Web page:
Shreveport South Seventh-day Adventist Church

A Brief Description of Shreveport, Louisiana

Shreveport South Organized in 1963

See Shreveport First Church for the early beginnings of Adventists in Shreveport.

Inside the Virginia Avenue church, which had become very crowded by 1962. Photo courtesy of the Southwestern Union Record.

When the facilities at the Virginia Avenue church in Shreveport became too small and consideration was being given to expanding, a group of members decided to move to another part of the city and begin a new church. With conference approval, a new congregation of thirty-nine members branched off on October 19, 1963 (Martin, 1976). The new church was organized in March 1964, with forty-one charter members. The congregation met for a time in facilities rented from the First Christian church on Youree Drive, and then later from the Broadmoor Presbyterian church. At this time they became known as known as the Broadmoor Seventh-day Adventist church. After four months as an organized church, when $300 had been set aside in the church building fund, a business meeting was called on July 26, 1964, to select a search committee of three individuals to find a suitable building site (Kostenko, 1996).

A New Church in phases

The first phase of the building program included a chapel with Sabbath School rooms and a small kitchenette. Photo courtesy of the Southwestern Union Record.

A three-year search of possible building sites in both Broadmoor and across the river in Bossier City ended with a choice 3.26 acre tract on Colquitt Road in south Shreveport. The first phase of the church building program included a chapel with Sabbath school rooms and a small kitchenette (Kostenko, 1996). In 1968, it was voted to change the name of the church to the Shreveport-Summer Grove church because of its new location, although the name was later changed to Shreveport South church (Minutes, 1968). The Shreveport-Summer Grove congregation began building their new church in 1969 (Record, 1970). Their first services held in the new church were on April 3, 1971. A formal open house was held on April 23. The next construction phase did not begin until 1984, and it was at this time that the foundations were laid for the fellowship hall and the sanctuary. Upon the completion of the fellowship hall, another open house was held on September 21, 1985. But the sanctuary stood incomplete with just its walls and roof for the next 10 years until the members once again were energized to complete their project. The crowning act in the long twenty-nine year building program was a consecration service and open house held on September 14, 1996. Joining in the celebration were guests from far and near, including six former pastors. This celebration was made complete when four persons were baptized in the new baptistry (Kostenko, 1996).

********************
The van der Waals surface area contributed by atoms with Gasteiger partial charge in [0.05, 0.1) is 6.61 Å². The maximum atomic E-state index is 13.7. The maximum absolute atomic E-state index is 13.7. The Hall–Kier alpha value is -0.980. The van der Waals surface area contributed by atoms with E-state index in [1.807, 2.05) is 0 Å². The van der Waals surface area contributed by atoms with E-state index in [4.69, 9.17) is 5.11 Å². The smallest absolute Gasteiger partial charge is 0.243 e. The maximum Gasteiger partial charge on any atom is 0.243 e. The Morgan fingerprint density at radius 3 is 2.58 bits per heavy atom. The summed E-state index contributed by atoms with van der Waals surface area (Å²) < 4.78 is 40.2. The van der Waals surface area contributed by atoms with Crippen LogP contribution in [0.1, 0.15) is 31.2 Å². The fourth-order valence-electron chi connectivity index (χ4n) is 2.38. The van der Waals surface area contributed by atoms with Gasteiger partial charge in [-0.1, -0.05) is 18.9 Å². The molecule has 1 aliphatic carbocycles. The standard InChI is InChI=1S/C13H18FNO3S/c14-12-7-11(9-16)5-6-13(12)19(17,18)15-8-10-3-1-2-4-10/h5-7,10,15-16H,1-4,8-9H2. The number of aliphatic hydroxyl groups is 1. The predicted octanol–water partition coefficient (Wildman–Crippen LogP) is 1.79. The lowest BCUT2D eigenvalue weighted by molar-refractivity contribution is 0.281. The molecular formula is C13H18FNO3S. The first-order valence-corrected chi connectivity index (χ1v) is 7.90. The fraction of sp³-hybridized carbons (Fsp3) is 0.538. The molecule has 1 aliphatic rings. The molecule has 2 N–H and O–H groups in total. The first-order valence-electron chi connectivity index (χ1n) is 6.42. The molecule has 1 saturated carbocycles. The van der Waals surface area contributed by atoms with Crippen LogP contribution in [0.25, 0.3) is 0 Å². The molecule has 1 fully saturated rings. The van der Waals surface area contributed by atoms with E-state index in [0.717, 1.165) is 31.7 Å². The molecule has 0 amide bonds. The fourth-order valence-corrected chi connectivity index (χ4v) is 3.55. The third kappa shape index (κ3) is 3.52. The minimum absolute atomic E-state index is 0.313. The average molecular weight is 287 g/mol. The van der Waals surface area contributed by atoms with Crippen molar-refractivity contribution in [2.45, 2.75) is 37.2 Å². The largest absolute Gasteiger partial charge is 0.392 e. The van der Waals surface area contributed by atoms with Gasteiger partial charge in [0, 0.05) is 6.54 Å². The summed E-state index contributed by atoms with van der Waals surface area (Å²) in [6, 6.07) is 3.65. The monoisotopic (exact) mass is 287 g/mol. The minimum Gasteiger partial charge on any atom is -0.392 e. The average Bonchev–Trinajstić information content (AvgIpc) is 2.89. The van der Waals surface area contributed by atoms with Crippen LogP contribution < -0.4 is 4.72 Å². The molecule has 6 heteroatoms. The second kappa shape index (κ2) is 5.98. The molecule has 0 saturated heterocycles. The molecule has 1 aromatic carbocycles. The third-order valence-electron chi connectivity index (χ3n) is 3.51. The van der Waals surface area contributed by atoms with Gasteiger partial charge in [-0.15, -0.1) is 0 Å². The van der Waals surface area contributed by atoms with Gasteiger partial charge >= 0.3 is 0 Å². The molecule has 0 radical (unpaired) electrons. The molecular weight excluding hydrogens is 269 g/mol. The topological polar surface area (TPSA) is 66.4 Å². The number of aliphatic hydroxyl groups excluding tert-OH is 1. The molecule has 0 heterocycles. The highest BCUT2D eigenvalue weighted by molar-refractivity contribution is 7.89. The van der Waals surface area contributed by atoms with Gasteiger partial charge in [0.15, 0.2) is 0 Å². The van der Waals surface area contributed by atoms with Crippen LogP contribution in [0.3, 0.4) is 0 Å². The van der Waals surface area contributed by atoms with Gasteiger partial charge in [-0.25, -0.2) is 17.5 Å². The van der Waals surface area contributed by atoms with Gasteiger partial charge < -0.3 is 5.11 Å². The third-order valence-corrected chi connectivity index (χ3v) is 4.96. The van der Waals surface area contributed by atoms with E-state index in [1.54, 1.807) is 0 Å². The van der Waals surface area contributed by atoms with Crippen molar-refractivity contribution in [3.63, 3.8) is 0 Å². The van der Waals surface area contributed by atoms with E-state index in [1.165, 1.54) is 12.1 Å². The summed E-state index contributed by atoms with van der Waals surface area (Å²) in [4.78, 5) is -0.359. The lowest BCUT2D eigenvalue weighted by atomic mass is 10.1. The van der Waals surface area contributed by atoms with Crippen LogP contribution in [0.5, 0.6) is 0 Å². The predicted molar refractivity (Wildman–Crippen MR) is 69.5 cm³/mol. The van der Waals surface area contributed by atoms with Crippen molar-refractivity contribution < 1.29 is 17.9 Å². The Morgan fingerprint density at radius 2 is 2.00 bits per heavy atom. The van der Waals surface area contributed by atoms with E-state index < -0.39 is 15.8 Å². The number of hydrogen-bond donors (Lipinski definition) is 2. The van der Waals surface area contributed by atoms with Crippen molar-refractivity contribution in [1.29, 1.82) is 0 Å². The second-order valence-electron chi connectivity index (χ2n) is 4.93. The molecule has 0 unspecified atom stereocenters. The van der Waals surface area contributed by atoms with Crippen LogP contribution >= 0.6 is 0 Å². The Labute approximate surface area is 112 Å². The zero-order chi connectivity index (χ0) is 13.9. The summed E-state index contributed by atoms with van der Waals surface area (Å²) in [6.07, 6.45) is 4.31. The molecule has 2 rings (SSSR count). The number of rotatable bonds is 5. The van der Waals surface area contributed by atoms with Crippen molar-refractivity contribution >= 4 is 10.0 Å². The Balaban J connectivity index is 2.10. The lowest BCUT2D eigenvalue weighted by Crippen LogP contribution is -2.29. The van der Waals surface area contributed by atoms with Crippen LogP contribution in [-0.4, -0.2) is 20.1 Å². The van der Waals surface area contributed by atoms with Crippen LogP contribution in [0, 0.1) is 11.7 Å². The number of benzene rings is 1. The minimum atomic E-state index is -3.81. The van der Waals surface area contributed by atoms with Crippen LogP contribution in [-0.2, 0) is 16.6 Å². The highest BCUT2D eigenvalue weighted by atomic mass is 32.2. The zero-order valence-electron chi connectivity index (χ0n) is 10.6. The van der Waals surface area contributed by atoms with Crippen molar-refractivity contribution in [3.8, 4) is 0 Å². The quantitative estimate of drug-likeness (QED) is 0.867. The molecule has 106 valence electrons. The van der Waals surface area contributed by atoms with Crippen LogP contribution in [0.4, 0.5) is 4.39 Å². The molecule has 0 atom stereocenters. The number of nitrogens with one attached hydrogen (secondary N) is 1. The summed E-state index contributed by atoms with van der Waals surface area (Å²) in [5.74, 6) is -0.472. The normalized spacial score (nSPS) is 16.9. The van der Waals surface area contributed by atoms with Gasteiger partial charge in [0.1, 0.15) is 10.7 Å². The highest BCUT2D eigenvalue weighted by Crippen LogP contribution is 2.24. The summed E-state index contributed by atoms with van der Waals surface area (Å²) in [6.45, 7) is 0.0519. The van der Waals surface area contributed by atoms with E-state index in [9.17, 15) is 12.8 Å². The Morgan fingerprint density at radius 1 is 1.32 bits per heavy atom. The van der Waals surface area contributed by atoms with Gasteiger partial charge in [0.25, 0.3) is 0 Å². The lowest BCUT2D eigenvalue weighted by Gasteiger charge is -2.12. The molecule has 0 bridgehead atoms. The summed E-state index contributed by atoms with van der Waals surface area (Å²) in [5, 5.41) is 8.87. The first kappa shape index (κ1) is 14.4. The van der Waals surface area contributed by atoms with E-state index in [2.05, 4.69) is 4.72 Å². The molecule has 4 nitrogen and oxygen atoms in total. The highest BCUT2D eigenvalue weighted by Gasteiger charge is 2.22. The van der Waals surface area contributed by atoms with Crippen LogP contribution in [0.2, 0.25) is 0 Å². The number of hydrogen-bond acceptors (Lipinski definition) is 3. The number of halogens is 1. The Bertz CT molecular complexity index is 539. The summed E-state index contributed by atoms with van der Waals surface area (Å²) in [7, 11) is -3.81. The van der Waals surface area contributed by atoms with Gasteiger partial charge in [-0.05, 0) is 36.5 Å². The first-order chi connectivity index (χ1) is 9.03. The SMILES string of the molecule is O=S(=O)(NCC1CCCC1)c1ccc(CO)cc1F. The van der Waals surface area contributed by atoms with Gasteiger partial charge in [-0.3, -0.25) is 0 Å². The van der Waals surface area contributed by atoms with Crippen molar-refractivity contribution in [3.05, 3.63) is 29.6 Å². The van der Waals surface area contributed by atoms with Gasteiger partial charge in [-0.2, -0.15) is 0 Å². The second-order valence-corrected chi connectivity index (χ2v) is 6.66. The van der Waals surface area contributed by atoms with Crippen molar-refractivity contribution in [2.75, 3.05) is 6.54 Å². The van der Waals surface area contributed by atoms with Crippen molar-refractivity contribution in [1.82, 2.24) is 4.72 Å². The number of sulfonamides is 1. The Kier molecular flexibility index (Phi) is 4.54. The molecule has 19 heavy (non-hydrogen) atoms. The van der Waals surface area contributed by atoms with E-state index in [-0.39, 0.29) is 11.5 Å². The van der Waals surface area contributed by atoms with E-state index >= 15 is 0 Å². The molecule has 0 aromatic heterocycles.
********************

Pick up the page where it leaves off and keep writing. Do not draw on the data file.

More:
In 1999 a new ten foot by sixteen foot sign was erected at the intersection of Mansfield Road and Colquitt Road. Approximately 25,000 vehicles passed through that intersection every day (Dixon and Nugent, 1999).

In 1999 a memorial of the Ten Commandments was placed on the front lawn of the Shreveport South church as a reminder to the church and community that God’s law is still binding. The commandments were engraved on two rose-colored granite columns which sat on top of a three-foot foundation. This memorial attracted the attention of motorists who sometimes drove through the parking lot for a closer look (Nugent and Dixon, 2000).

Shreveport South church on Colquitt Road in Shreveport, Louisiana. Photo courtesy of Stephen Burton.


(1968, Jan. 2). Executive Committee Minutes. Shreveport, LA: Arkansas-Louisiana Conference of SDA.

(1970, Mar. 28). Southwestern Union Record, p. 5.

Dixon, Alva and Nugent, Terrie. (1999, Nov. 1). Ibid., p. 13.

Kostenko, Pete. (1996, Nov. 1). Ibid., pp. 15, 16.

Martin, Sr., Harry. (1976, May 8). Ibid., p. 6.

Nugent, Terrie, and Dixon, Alva. (2000, Jan. 1). Ibid., p. 10.

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